• Better support for Chromebook C720-2800 through the upgrade of syslinux.
  • Fixed the localization of Tails Upgrader.
  • Fixed the OpenPGP key servers configured in Seahorse.
  • Prevented Tor Browser from crashing when Orca is enabled.
Future release: 2.0 TBA
  • Will focus on sustainability and maintainability. Most of the work put into this release will aim at reducing the workload of creating new versions of Tails through infrastructure improvements and automated testing. The developers' objective is to be able to release same-day security updates.[15]
Future release: 3.0 TBA
  • Will focus on changes in the internals of Tails to make it more secure. That includes sandboxing critical applications and software hardening.[15]
Version Release date Notes

See also[edit]

References[edit]

  1. ^ "Tails 1.4 is out". Tails. 12 May 2015. Retrieved 13 May 2015. 
  2. ^ "Tails 0.11 incognito live system released", The H, 30 Apr 2012, retrieved 12 Aug 2012 
  3. ^ Vervloesem, Koen (27 Apr 2011), "The Amnesic Incognito Live System: A live CD for anonymity", LWN.net, retrieved 12 Aug 2012 
  4. ^ "Anonym im Netz" [Anonymous on the Net], TecChannel (in German), 6 Feb 2012, retrieved 12 Aug 2012 
  5. ^ a b "Finances". Tails. 4 Apr 2013. Retrieved 13 May 2013. 
  6. ^ Gray, James (16 Sep 2011), "The Tails Project's The Amnesic Incognito Live System (Tails)", Linux Journal, retrieved 12 Aug 2012 
  7. ^ "Tails report for May, 2014". Tails. 14 Jun 2014.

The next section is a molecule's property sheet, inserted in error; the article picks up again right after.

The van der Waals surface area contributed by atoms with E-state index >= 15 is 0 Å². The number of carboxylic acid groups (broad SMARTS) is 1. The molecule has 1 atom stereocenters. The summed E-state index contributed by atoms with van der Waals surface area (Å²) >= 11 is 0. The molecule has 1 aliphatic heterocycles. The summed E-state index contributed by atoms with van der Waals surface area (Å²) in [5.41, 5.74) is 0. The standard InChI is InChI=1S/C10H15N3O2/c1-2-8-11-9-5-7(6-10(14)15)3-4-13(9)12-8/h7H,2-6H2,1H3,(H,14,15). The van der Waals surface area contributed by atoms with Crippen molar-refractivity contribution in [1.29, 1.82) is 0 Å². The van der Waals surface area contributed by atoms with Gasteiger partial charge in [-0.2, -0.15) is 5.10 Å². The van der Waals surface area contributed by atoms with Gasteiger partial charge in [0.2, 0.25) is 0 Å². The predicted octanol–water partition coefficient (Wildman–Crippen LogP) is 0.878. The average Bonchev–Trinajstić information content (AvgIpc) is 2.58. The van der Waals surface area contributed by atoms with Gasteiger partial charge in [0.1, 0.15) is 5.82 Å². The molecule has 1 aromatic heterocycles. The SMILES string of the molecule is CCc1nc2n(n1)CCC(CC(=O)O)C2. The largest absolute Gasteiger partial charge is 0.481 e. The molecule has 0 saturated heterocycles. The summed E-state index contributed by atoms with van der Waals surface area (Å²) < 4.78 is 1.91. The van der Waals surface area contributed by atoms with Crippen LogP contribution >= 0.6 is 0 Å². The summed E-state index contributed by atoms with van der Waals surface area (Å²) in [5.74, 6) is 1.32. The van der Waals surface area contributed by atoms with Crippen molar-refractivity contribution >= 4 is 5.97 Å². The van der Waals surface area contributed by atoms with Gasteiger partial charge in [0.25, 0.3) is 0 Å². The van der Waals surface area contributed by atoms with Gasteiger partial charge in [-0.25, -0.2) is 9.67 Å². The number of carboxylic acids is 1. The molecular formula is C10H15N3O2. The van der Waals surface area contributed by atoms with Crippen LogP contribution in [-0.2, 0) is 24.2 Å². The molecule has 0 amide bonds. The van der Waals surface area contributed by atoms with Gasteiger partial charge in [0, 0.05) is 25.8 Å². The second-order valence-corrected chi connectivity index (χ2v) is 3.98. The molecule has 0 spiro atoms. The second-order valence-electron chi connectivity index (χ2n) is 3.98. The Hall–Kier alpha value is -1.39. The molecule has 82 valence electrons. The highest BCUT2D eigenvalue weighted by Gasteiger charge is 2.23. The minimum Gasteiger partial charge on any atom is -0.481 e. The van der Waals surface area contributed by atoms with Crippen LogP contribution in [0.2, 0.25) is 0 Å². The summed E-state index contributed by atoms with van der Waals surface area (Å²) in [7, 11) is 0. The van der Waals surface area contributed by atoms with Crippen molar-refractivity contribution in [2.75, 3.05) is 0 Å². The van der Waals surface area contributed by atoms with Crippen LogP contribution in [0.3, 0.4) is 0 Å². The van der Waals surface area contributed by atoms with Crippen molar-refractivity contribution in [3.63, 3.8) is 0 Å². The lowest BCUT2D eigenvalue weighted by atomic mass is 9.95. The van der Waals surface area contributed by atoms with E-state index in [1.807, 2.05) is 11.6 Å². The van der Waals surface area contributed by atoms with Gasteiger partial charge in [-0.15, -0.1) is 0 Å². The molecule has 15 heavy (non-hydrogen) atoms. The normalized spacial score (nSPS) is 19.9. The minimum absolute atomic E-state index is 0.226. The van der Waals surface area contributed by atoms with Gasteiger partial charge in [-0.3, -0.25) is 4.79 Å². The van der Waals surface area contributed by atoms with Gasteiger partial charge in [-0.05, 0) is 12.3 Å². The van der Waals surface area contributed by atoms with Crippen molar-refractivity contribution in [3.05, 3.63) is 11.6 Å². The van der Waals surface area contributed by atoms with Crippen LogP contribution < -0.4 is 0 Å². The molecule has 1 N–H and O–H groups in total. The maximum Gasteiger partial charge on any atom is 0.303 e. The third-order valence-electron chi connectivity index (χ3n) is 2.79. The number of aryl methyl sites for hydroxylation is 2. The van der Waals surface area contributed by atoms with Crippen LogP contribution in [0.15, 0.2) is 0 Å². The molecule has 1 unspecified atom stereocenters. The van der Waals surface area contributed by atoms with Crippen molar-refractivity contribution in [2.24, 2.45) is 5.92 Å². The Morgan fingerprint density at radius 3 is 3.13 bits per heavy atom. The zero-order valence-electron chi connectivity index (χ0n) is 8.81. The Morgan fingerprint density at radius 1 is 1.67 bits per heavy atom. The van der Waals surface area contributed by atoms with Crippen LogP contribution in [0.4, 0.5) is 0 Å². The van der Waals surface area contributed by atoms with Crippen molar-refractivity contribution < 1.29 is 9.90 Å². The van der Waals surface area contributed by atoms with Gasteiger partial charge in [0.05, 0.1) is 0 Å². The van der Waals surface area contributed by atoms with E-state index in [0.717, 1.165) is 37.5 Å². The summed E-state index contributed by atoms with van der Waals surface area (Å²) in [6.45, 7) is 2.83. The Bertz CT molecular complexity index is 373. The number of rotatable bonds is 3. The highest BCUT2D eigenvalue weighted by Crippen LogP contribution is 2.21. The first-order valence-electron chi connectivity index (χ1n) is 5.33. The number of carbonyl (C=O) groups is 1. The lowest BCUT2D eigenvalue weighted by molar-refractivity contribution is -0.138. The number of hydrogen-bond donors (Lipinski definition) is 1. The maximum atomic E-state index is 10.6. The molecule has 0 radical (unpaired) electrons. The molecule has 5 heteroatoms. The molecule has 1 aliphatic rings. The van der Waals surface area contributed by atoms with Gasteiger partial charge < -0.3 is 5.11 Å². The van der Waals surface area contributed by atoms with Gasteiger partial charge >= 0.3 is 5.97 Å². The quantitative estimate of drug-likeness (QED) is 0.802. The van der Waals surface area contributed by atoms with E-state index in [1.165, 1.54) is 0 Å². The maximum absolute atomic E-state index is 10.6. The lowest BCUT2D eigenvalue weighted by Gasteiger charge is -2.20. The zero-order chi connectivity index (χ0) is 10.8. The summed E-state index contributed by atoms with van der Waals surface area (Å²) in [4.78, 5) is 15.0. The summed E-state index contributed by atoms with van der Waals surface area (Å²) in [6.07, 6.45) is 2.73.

8. ^ Timm, Trevor (2 Apr 2014). "Help Support the Little-Known Privacy Tool That Has Been Critical to Journalists Reporting on the NSA". Freedom of the Press Foundation. Retrieved 18 Apr 2014. 
  9. ^ Finley, Klint (14 Apr 2014). "Out in the Open: Inside the Operating System Edward Snowden Used to Evade the NSA". WIRED. Retrieved 18 Apr 2014. 
  10. ^ Condliffe, Jamie (15 Apr 2014). "Try the Super-Secure USB Drive OS That Edward Snowden Insists on Using". Gizmodo. Retrieved 15 Apr 2014. 
  11. ^ Jacob Appelbaum, A. Gibson, J. Goetz, V. Kabisch, L. Kampf, L. Ryge (3 Jul 2014). "NSA targets the privacy-conscious". DasErste.de. 
  12. ^ Bruce Schneier (3 Jul 2014). "NSA Targets Privacy Conscious for Surveillance". Schneier on Security. 
  13. ^ SPIEGEL Staff (28 Dec 2014). "Prying Eyes: Inside the NSA's War on Internet Security". Der Spiegel. Retrieved 23 Jan 2015. 
  14. ^ "Presentation from the SIGDEV Conference 2012 explaining which encryption protocols and techniques can be attacked and which not" (PDF). Der Spiegel. 28 Dec 2014. Retrieved 23 Jan 2015. 
  15. ^ a b c d "Tails 1.0 is out". Tails. 1 May 2014. Retrieved 13 May 2015. 
  16. ^ "version 0.5". Tails. Retrieved 17 Dec 2014. 
  17. ^ "Tails 1.0.1 is out". Tails. 10 Jun 2014. Retrieved 13 May 2015. 
  18. ^ "Tails 1.1 is out". Tails. 31 Jul 2014. Retrieved 8 Aug 2014. 
  19. ^ "Tails 1.1.1 is out". Tails. 2 Sep 2014. Retrieved 13 May 2015. 
  20. ^ "Tails 1.1.2 is out". Tails. 26 Sep 2014. Retrieved 13 May 2015. 
  21. ^ "Tails 1.2 is out". Tails. 16 Oct 2014. Retrieved 17 Oct 2014. 
  22. ^ "Tails 1.2.1 is out". Tails. 16 Dec 2014. Retrieved 13 May 2015. 
  23. ^ "Tails 1.2.2 is out". Tails. 16 Dec 2014. Retrieved 13 May 2015. 
  24. ^ "Tails 1.2.3 is out". Tails. 23 Jan 2015. Retrieved 13 May 2015. 
  25. ^ "Tails 1.3 is out". Tails. 24 Feb 2015. Retrieved 26 Feb 2015. 
  26. ^ "Tails 1.3.1 is out". Tails. 23 Mar 2015. Retrieved 13 May 2015. 
  27. ^ "Tails 1.3.2 is out". Tails. 31 Mar 2015. Retrieved 13 May 2015. 
  28. ^ "Tails 1.4 is out". Tails. 12 May 2015. Retrieved 13 May 2015. 

External links[edit]